SAN FRANCISCO (KPIX 5) — Riding on Muni may be safer than ever before. A new report shows crime on the transit system has gone down 30 percent since October, and cellphone thefts are down more than 70 percent.

Virtually every Muni rider has a story.

READ MORE: UPDATE: Atmospheric River: I-880 Shutdown, Flooded Roadways, Damaged Homes, Massive Rockslides In Storm's Wake

“I’ve seen a theft happen, where someone is sitting down, just looking at their device, and someone just flies out, and there is nothing that person can do,” Muni rider Danielle LaFort told KPIX 5.

Read More:

But things have changed over the past 12 months.

“Overall, crime has gone down 30 percent. And mobile devices has gone down about 77 percent,” said Paul Rose of the San Francisco Municipal Transportation Agency.

And this is why. San Francisco police officers are now riding buses and trains on a regular basis.

“Makes all the difference in the world,” said Commander Mikail Ali. “You can look at the faces of people, they’re happy to have us here. In the presence of police officers on our trains and on our buses, in and of itself is a huge deterrent.”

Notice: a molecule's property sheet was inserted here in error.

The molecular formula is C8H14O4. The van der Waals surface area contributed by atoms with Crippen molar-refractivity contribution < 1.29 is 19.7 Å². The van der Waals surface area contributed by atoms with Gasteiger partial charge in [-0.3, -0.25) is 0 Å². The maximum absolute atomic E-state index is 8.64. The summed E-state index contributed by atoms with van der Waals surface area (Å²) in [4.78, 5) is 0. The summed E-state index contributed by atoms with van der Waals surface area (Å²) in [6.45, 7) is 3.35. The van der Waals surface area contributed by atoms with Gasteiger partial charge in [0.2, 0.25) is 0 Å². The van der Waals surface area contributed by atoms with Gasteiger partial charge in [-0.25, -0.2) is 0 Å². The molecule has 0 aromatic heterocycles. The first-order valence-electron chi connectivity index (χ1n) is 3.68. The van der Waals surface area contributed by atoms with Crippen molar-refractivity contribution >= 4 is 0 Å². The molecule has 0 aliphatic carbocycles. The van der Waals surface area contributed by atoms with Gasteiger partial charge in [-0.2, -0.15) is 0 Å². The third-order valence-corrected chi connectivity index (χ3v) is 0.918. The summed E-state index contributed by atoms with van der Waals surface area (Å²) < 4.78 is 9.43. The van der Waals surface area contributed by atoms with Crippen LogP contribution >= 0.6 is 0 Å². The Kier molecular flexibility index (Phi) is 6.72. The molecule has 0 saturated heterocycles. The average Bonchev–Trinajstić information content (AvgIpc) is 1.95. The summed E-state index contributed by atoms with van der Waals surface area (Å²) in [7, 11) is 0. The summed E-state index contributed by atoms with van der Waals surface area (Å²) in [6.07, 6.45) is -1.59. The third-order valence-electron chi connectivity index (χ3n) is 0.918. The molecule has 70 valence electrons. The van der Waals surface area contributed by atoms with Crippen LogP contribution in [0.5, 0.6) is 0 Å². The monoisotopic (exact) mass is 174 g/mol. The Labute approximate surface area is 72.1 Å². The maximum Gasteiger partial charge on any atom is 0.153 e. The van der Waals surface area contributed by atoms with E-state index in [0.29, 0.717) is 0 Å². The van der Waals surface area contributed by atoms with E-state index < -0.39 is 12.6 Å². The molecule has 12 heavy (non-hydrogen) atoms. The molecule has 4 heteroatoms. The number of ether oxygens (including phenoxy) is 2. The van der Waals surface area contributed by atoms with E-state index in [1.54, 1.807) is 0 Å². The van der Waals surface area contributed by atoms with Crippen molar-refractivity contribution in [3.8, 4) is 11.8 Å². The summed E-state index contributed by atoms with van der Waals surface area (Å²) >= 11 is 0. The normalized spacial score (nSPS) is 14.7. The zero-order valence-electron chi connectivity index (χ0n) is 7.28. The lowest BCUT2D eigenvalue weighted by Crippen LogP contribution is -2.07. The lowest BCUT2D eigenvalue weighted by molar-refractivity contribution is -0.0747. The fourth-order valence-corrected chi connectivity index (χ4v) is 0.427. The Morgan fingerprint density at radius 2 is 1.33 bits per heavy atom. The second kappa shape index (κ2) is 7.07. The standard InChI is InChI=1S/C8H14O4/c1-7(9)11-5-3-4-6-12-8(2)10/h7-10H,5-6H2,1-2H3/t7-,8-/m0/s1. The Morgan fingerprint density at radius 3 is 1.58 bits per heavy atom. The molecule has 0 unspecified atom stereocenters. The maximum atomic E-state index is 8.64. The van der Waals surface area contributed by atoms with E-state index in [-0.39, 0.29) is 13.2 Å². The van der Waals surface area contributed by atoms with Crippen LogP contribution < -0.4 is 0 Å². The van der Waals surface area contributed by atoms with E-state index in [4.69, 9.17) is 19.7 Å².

READ MORE: Atmospheric River: High Winds Topple Trees, Scaffolding in San Francisco

The officers are riding on transit, courtesy of a $1 million grant from the Department of Homeland Security. It will pay for upwards of 10,000 hours in overtime for cops to ride. That’s just for the year, but Muni is hoping it will continue.

“We’ve started the process to get additional grants from Homeland Security,” Rose said. “It’s something that’s likely.”

Here’s what police say: Eyes up, phones down. And here are their tips when they aren’t around.

Dont stand next to a door and stare at your phone because somebody can just grab it, and run out of the door.

Don’t be so engrossed in your phone that you don’t even notice what’s going on.

The best advice, though, is don’t use your phone on the train. Just enjoy the ride. Take a nap. But don’t miss your stop.

MORE NEWS: Atmospheric River: Parts of San Mateo County Pummeled with Heavy Rain, Flooding

The exact number of officers, and the lines they are riding are being kept quiet, to help with the element of surprise in finding thieves.